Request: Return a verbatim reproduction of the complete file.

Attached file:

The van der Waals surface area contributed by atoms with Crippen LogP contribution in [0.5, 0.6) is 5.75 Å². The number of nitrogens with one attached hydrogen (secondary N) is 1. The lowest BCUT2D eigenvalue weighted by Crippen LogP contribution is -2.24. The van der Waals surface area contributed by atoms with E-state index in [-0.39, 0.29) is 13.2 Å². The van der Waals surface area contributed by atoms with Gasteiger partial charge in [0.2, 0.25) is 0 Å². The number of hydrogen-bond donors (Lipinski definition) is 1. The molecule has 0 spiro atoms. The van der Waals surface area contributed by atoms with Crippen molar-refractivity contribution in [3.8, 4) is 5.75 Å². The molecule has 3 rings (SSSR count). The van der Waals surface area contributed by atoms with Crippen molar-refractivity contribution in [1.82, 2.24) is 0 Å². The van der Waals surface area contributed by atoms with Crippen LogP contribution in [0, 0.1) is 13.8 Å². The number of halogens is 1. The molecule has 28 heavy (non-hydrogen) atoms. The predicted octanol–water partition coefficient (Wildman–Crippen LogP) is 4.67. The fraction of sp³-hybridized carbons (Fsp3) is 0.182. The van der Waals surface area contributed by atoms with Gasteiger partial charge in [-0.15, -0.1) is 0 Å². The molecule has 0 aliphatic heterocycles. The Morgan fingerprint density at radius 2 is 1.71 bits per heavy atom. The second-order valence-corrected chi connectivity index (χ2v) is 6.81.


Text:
The van der Waals surface area contributed by atoms with Crippen LogP contribution in [0.5, 0.6) is 5.75 Å². The number of nitrogens with one attached hydrogen (secondary N) is 1. The lowest BCUT2D eigenvalue weighted by Crippen LogP contribution is -2.24. The van der Waals surface area contributed by atoms with E-state index in [-0.39, 0.29) is 13.2 Å². The van der Waals surface area contributed by atoms with Gasteiger partial charge in [0.2, 0.25) is 0 Å². The number of hydrogen-bond donors (Lipinski definition) is 1. The molecule has 0 spiro atoms. The van der Waals surface area contributed by atoms with Crippen molar-refractivity contribution in [3.8, 4) is 5.75 Å². The molecule has 3 rings (SSSR count). The van der Waals surface area contributed by atoms with Crippen molar-refractivity contribution in [1.82, 2.24) is 0 Å². The van der Waals surface area contributed by atoms with Crippen LogP contribution in [0, 0.1) is 13.8 Å². The number of halogens is 1. The molecule has 28 heavy (non-hydrogen) atoms. The predicted octanol–water partition coefficient (Wildman–Crippen LogP) is 4.67. The fraction of sp³-hybridized carbons (Fsp3) is 0.182. The van der Waals surface area contributed by atoms with Gasteiger partial charge in [-0.15, -0.1) is 0 Å². The molecule has 0 aliphatic heterocycles. The Morgan fingerprint density at radius 2 is 1.71 bits per heavy atom. The second-order valence-corrected chi connectivity index (χ2v) is 6.81.